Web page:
Teachers hold the future in their hands. It might not seem like it now, but the children in early education classrooms will one day be politicians, business people, artists, and scientists. A teachers job includes more than making sure these children can read and write; it also makes sure future leaders learn to treat others with respect. Sometimes that means relying on some creative resources for the early childhood classroom. One such resource is Ellen Booth Church’s new book Nurturing Next-Generation Innovators: Open-Ended Activities to Support Global Thinking.
This excellent preschool teacher resource book provides some creative teaching methods that build empathy and perspective into learning activities. In the introduction, Church explains how teaching perspective and perception to young children creates a foundation for a more global worldview later in life. Activities that incorporate these two skills teach students to recognize relationships and see the similarities between people as well as the differences. If they have an understanding of these concepts in early life, imagine what they can do with them once they grow up! But to begin teaching perspective and perception, it helps to know how Booth Church defines them.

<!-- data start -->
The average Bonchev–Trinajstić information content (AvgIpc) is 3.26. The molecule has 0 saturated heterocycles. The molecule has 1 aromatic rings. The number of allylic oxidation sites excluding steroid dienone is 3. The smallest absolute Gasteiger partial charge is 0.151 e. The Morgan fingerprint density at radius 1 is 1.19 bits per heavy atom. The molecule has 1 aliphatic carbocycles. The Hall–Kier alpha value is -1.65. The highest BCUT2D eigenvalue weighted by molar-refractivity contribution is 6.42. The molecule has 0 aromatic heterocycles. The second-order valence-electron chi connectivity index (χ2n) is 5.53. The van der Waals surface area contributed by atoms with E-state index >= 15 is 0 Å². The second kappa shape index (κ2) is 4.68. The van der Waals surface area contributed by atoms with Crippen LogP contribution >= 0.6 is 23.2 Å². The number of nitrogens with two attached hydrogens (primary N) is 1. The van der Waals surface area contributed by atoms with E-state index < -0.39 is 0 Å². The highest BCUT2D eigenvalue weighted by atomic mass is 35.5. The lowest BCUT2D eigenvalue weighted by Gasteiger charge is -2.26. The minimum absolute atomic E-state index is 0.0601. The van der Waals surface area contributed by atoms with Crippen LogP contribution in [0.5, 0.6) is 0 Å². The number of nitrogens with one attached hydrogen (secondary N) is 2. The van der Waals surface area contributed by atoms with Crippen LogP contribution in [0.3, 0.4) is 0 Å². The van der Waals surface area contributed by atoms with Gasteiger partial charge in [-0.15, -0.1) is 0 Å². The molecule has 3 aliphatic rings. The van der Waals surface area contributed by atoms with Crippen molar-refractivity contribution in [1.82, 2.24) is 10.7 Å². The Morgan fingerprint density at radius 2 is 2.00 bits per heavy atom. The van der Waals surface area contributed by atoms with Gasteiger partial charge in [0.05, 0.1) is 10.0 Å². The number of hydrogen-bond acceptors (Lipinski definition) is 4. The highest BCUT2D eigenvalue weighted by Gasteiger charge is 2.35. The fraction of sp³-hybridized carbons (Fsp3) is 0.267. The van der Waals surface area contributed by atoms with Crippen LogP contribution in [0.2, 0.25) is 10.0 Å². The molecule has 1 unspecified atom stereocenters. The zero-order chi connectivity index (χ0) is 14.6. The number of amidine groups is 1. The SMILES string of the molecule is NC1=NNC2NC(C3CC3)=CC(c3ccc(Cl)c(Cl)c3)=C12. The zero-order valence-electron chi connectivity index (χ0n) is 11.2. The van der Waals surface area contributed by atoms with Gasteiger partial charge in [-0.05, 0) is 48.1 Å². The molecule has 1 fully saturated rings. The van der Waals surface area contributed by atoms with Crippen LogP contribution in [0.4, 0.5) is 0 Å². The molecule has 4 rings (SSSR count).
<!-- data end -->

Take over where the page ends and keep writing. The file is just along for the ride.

Perception can be a difficult concept for adults as well as children. In the case of social relations, perception is what we see about someone or something. Seeing is the first step to understanding, but it should never be considered the last! When teaching perception to children, educators have to start by showing children how to communicate what they see before moving in to how they understand it. A simple example would be if a child notices that a classmate has a different snack; they see that Sally is not eating peanut butter, but they not know why. They may assume that Sally just doesn’t like peanut butter and think that is weird. This is perception. It is then the teacher’s responsibility to guide children to understand Sally’s reasoning by seeing her perspective: that maybe peanut butter makes her sick, so she doesn’t eat it.